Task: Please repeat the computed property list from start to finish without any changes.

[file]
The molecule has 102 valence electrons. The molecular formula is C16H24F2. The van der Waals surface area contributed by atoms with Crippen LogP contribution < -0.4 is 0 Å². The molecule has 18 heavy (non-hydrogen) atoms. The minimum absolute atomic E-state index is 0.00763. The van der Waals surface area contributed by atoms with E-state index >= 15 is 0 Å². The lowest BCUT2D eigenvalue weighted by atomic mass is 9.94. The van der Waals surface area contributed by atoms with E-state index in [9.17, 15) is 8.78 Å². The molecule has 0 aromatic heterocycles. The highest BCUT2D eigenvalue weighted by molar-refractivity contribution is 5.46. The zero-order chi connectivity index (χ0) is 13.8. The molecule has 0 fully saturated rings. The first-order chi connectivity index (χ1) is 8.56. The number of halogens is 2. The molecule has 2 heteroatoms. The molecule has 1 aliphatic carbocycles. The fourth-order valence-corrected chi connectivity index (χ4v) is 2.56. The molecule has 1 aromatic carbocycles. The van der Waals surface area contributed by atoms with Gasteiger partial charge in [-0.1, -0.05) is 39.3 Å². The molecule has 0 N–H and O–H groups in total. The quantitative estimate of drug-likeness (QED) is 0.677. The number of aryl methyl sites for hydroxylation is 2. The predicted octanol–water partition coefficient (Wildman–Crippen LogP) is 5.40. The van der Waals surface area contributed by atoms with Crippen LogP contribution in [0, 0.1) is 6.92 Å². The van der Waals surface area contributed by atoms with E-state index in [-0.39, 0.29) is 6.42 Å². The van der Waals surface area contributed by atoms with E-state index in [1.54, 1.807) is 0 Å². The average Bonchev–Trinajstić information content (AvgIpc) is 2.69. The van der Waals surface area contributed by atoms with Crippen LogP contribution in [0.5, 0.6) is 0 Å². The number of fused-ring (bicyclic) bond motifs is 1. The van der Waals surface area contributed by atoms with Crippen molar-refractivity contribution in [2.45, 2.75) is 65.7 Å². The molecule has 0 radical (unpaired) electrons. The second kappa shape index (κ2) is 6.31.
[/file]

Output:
The molecule has 102 valence electrons. The molecular formula is C16H24F2. The van der Waals surface area contributed by atoms with Crippen LogP contribution < -0.4 is 0 Å². The molecule has 18 heavy (non-hydrogen) atoms. The minimum absolute atomic E-state index is 0.00763. The van der Waals surface area contributed by atoms with E-state index >= 15 is 0 Å². The lowest BCUT2D eigenvalue weighted by atomic mass is 9.94. The van der Waals surface area contributed by atoms with E-state index in [9.17, 15) is 8.78 Å². The molecule has 0 aromatic heterocycles. The highest BCUT2D eigenvalue weighted by molar-refractivity contribution is 5.46. The zero-order chi connectivity index (χ0) is 13.8. The molecule has 0 fully saturated rings. The first-order chi connectivity index (χ1) is 8.56. The number of halogens is 2. The molecule has 2 heteroatoms. The molecule has 1 aliphatic carbocycles. The fourth-order valence-corrected chi connectivity index (χ4v) is 2.56. The molecule has 1 aromatic carbocycles. The van der Waals surface area contributed by atoms with Gasteiger partial charge in [-0.1, -0.05) is 39.3 Å². The molecule has 0 N–H and O–H groups in total. The quantitative estimate of drug-likeness (QED) is 0.677. The number of aryl methyl sites for hydroxylation is 2. The predicted octanol–water partition coefficient (Wildman–Crippen LogP) is 5.40. The van der Waals surface area contributed by atoms with Crippen LogP contribution in [0, 0.1) is 6.92 Å². The van der Waals surface area contributed by atoms with E-state index in [-0.39, 0.29) is 6.42 Å². The van der Waals surface area contributed by atoms with E-state index in [1.54, 1.807) is 0 Å². The average Bonchev–Trinajstić information content (AvgIpc) is 2.69. The van der Waals surface area contributed by atoms with Crippen LogP contribution in [0.5, 0.6) is 0 Å². The number of fused-ring (bicyclic) bond motifs is 1. The van der Waals surface area contributed by atoms with Crippen molar-refractivity contribution in [2.45, 2.75) is 65.7 Å². The molecule has 0 radical (unpaired) electrons. The second kappa shape index (κ2) is 6.31.